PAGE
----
1. I don’t think many people realise quite how precarious this city is in a socio-economic sense. Probably 50-60% of the teachers at my daughter’s school are no more than 4-5 years away from retirement.
        I was chatting to a guy yesterday – a boomer who got his house in the mid 1990s when housing was affordable – who was incredulous when I said that Auckland was really really expensive AND paid fairly poorly by international standards. He just didn’t get it, because he is nearly mortgage free( and only paying $400 pw on his mortgage). I think there are a lot of people who are like that, through no real fault of their own (just ignorant). Of course some really don’t care as well and not interested in the plight of a growing number of Aucklanders on struggle street

        1. The April PPTA journal includes a chart showing the increasing %age of teachers aged over 60 and the decreasing %age of teachers aged under 30. That is for the whole of NZ. Auckland will be even worse. Pretty scary. You might be able to see it on their fb page (I’m not on fb so I don’t know.)

          One boomer replied to me the other day: “Oh, it was hard for us buying houses, too.” Laughable, really.

        2. Houses in the 70s? did not need to be consented to be fair also, anyone could build a house rather than just registered builders. The timber was locally sourced so was easy and cheap for country to produce and the standards so much lower such as insulation ventilation systems. Septic tanks and storm-water tanks were legal and accepted. I think a few people started with a basic shell and added to it in the weekends with their mates. Perfect life really.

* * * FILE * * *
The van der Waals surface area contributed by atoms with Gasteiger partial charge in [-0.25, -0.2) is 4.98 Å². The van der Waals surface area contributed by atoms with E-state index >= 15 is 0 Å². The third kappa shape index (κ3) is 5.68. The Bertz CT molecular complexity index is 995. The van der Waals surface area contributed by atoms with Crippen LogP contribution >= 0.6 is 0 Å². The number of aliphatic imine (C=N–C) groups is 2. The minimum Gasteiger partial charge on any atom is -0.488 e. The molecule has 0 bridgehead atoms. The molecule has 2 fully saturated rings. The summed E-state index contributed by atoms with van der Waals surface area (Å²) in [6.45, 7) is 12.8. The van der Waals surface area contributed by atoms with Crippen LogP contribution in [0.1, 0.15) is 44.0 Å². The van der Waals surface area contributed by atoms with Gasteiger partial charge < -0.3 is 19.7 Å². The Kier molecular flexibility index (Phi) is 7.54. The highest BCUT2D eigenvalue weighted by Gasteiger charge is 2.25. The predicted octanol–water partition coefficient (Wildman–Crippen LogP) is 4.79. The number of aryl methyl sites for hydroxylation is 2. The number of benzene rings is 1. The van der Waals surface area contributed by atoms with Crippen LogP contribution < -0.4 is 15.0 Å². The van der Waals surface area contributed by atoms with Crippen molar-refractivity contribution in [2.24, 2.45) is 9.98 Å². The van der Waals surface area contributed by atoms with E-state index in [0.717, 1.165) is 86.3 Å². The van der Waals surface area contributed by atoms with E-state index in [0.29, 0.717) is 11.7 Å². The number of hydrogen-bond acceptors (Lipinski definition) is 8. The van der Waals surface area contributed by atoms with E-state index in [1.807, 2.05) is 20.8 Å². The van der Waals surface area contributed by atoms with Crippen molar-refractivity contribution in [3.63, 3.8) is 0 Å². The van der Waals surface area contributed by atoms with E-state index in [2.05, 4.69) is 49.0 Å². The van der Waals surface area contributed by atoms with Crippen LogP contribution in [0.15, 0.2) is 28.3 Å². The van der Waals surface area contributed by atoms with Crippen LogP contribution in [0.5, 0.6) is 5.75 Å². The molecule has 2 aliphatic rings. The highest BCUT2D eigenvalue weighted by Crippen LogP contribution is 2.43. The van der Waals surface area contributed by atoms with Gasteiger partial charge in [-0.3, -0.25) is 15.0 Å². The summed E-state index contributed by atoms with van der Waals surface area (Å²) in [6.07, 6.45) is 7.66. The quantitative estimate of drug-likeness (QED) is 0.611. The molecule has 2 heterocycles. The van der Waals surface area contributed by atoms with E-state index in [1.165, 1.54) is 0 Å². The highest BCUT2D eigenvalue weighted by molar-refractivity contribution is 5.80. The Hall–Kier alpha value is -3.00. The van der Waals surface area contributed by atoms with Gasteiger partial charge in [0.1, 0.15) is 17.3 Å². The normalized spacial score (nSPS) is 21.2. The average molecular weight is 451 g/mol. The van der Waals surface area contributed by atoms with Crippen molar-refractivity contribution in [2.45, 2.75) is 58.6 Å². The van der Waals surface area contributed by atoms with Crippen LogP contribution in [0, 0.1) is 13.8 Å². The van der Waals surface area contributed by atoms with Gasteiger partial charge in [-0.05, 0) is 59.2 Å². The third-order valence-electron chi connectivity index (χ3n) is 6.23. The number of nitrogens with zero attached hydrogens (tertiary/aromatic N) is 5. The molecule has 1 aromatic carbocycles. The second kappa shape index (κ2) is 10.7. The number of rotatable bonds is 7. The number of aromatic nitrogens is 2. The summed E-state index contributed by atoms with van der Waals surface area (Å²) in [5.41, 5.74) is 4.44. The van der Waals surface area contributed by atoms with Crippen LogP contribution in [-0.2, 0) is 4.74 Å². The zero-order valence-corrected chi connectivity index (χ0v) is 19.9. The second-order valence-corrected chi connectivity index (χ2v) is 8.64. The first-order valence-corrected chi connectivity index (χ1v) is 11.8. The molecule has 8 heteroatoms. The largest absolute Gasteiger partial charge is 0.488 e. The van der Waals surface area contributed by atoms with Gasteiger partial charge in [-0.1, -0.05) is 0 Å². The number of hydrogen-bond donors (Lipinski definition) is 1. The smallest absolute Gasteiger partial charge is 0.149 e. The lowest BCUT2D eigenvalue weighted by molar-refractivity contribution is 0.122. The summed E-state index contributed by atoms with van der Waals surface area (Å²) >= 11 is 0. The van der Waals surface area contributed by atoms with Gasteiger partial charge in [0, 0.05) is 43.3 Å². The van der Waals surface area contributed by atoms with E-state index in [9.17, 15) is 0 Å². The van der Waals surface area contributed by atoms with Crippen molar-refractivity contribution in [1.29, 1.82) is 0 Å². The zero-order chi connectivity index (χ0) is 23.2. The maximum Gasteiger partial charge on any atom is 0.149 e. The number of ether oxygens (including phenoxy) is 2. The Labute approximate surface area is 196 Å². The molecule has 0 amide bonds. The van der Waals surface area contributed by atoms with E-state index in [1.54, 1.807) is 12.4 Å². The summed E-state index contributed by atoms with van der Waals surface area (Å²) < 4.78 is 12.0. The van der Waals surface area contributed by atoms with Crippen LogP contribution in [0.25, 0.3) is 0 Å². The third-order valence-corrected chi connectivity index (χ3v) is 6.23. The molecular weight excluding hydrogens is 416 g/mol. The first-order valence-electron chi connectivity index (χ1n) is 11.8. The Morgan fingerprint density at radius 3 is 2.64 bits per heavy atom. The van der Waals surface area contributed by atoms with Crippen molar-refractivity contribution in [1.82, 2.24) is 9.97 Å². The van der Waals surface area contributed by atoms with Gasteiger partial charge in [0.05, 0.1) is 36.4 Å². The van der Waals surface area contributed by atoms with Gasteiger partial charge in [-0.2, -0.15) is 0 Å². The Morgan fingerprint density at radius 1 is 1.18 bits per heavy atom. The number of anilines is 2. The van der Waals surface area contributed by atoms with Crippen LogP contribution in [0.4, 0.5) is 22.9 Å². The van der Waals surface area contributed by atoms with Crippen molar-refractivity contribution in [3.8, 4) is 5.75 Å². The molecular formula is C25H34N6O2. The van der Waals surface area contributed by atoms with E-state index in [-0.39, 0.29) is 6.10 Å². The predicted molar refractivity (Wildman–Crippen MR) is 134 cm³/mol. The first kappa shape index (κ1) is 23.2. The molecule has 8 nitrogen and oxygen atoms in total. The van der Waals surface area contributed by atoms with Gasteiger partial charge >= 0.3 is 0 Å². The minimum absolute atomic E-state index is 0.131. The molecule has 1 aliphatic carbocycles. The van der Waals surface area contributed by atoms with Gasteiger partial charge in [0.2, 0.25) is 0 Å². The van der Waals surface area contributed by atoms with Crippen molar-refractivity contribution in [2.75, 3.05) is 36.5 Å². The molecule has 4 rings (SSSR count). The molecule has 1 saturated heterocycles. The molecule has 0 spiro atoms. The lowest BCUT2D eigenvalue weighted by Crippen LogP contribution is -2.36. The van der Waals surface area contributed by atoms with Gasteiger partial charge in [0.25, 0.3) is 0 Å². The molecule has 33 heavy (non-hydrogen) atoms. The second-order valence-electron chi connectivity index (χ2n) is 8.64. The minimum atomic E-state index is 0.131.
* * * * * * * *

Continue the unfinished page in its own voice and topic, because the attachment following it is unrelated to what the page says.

Councils now have plethora of building codes and restrictions to “bring us into the 21st century.”

          Rodney Hide was exhausted when he realised the costs of meetings standards in most industries stopped their real viability

          This hype media makes us want more and more controls and its ridiculous. Let people build leaking homes if they really want, Consent should be cheap, fast ans simply to ensure there is no risk to the public.

    3. When the median Auckland house price is well over 10 times the maximum secondary teacher salary then it is clear there is a major problem.

  12. Matt my understanding of political decision makers to do with economics is that they use money to solve most social issues; such as tax and allowances and don’t get involved with providing the actual solutions of need i.e housing / food as I have heard this is more effective and effecient. In my mind I think this is overly simplistic of the joining of economy and society and it would be good to start providing the basics of life from the state.